‘Heavenly’ Carmarthenshire commons at risk from wind-development

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We have objected to two applications from RES UK & Ireland Ltd for wind turbines and associated works on common land in Carmarthenshire.

RES wants to erect 21 wind turbines, 15 of them on common land, with met masts, access tracks, hardstanding, highway widening and fencing. The commons are Mynydd Llanllwni Common and Mynydd Llanfighangel Rhos-y-Corn Common, two prominent hills roughly ten miles south west of Lampeter.

RES needs the consent of the Minister of Environment and Sustainable Development, both for works on common land and to exchange some of the common affected. This is in addition to planning permission, which has been refused by Carmarthenshire Council and against which RES has appealed.

These commons are very special. They are in a quiet corner of Wales, and are immensely beautiful. Here people have rights to walk and ride, enjoying the fresh air and the views.

If the development were to go ahead, this would become an industrial site, and no one wants to walk or ride around a factory. The turbines would be an eyesore and would destroy the lovely views.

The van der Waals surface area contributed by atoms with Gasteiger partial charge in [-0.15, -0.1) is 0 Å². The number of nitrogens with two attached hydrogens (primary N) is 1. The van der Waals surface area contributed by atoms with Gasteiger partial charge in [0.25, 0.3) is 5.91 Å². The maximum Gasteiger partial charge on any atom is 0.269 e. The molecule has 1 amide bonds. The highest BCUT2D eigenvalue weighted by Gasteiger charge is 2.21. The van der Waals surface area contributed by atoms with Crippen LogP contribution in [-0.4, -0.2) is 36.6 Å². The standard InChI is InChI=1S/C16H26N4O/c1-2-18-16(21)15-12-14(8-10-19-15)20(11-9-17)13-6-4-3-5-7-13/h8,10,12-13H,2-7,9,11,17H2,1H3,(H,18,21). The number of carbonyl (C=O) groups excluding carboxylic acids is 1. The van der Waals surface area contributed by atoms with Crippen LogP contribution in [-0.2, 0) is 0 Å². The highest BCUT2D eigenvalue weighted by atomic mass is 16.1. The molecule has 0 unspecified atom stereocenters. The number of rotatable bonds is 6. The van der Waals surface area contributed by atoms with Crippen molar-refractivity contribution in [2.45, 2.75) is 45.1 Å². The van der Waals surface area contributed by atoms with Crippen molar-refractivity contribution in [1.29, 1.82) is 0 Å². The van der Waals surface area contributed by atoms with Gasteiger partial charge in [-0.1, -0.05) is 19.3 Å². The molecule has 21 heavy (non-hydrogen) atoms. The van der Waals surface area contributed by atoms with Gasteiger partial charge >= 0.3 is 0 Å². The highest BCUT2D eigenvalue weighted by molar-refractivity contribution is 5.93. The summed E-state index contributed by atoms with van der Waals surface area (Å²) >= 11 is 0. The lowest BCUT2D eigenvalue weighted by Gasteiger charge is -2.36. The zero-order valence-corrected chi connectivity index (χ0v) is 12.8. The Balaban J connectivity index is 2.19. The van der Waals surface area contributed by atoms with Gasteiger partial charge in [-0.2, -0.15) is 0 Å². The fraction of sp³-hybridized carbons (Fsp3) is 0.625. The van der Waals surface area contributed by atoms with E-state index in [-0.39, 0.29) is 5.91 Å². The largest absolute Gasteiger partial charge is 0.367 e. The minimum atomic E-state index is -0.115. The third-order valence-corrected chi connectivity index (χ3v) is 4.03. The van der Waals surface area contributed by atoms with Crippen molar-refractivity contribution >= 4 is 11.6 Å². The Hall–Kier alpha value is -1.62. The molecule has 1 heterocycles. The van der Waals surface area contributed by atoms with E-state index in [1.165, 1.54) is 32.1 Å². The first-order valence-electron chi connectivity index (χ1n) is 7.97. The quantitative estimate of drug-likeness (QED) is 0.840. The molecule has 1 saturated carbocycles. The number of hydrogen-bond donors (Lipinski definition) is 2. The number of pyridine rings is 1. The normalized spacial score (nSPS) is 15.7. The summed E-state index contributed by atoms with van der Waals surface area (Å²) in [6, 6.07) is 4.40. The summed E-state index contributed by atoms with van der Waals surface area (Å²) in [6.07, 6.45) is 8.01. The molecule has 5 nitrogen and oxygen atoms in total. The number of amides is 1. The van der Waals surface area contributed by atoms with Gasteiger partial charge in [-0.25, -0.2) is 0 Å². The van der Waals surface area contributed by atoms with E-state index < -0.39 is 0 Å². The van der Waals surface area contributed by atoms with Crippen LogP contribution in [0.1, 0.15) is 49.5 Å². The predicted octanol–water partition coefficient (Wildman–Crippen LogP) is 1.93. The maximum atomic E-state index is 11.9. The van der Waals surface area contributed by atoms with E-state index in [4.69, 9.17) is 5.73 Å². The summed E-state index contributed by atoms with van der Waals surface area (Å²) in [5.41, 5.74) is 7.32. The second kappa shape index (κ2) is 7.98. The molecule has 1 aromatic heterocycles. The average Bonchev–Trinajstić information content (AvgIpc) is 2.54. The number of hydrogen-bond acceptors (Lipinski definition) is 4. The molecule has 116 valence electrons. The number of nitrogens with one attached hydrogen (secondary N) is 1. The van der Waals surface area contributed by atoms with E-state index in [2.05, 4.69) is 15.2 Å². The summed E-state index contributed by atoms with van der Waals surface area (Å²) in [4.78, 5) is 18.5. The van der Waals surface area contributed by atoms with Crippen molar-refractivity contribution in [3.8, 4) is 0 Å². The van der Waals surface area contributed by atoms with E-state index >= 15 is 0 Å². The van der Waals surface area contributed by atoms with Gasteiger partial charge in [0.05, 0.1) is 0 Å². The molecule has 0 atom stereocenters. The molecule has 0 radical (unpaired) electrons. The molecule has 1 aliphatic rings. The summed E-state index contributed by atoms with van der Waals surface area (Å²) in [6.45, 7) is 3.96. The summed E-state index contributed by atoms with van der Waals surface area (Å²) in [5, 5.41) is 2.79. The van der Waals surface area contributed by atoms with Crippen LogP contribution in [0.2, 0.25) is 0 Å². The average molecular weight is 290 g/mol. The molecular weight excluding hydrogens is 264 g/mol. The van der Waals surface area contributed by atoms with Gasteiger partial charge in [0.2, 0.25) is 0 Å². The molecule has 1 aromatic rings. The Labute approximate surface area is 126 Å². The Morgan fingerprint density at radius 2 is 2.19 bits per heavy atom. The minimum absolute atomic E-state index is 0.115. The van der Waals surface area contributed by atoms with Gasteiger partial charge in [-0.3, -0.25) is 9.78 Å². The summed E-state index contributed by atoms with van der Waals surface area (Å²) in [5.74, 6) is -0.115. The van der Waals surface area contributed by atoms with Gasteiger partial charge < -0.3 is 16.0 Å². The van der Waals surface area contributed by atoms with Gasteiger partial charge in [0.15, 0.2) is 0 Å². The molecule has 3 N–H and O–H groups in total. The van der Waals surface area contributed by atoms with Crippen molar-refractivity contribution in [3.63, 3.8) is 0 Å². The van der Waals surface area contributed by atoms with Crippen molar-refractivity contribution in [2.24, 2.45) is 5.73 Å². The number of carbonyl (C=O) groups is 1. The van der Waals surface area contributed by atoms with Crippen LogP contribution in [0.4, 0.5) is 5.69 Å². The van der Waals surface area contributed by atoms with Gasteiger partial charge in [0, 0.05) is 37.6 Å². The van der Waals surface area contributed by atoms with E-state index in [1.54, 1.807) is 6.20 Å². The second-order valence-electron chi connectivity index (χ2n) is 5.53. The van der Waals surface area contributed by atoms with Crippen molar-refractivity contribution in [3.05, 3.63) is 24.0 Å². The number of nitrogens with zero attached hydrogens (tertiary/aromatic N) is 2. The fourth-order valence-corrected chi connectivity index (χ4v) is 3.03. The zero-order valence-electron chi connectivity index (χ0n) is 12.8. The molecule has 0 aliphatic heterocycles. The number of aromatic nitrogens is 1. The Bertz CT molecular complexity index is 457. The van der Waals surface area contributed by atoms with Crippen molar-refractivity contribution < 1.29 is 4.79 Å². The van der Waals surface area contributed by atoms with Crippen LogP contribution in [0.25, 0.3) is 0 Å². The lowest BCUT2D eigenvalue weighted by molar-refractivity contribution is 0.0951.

The development would tear the heart out of the common; the proposed exchange land is on the edge and is no substitute.

Says Kay Hamza, a farmer who runs a holiday-accommodation business on the north side of the mountain and is a member of the Open Spaces Society: ‘It would be sacrilege to destroy our common, which has existed for hundreds of years. It is so wild and wonderful up there.

‘Our holidaymakers often enthuse about the local landscape in the visitors’ book. One wrote recently: “If this isn’t heaven, what is?” It would be terrible to lose this bit of heaven.

‘Our visitors also say that they will not wish to return if the common is desecrated with turbines—and that would be devastating to our fragile rural economy,’ says Kay.

See the Save Mynydd Llanllwni website for further information.

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